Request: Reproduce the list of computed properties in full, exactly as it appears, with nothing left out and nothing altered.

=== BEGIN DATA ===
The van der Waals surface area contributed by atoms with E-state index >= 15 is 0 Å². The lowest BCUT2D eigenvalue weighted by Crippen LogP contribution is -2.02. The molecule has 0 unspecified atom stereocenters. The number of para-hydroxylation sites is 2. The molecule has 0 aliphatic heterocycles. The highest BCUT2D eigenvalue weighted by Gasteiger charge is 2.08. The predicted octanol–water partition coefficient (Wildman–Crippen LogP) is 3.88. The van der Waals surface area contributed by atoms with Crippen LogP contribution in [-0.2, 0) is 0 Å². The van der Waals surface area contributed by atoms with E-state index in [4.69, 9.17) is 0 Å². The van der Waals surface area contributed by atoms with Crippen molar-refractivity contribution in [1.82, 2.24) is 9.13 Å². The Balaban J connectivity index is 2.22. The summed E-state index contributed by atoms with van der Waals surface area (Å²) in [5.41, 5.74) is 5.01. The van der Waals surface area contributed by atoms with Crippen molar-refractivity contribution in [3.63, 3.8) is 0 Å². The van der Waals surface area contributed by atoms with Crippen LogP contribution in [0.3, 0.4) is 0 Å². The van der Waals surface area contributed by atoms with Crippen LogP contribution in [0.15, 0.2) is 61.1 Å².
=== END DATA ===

The van der Waals surface area contributed by atoms with E-state index >= 15 is 0 Å². The lowest BCUT2D eigenvalue weighted by Crippen LogP contribution is -2.02. The molecule has 0 unspecified atom stereocenters. The number of para-hydroxylation sites is 2. The molecule has 0 aliphatic heterocycles. The highest BCUT2D eigenvalue weighted by Gasteiger charge is 2.08. The predicted octanol–water partition coefficient (Wildman–Crippen LogP) is 3.88. The van der Waals surface area contributed by atoms with Crippen LogP contribution in [-0.2, 0) is 0 Å². The van der Waals surface area contributed by atoms with E-state index in [4.69, 9.17) is 0 Å². The van der Waals surface area contributed by atoms with Crippen molar-refractivity contribution in [1.82, 2.24) is 9.13 Å². The Balaban J connectivity index is 2.22. The summed E-state index contributed by atoms with van der Waals surface area (Å²) in [5.41, 5.74) is 5.01. The van der Waals surface area contributed by atoms with Crippen molar-refractivity contribution in [3.63, 3.8) is 0 Å². The van der Waals surface area contributed by atoms with Crippen LogP contribution in [0.3, 0.4) is 0 Å². The van der Waals surface area contributed by atoms with Crippen LogP contribution in [0.15, 0.2) is 61.1 Å².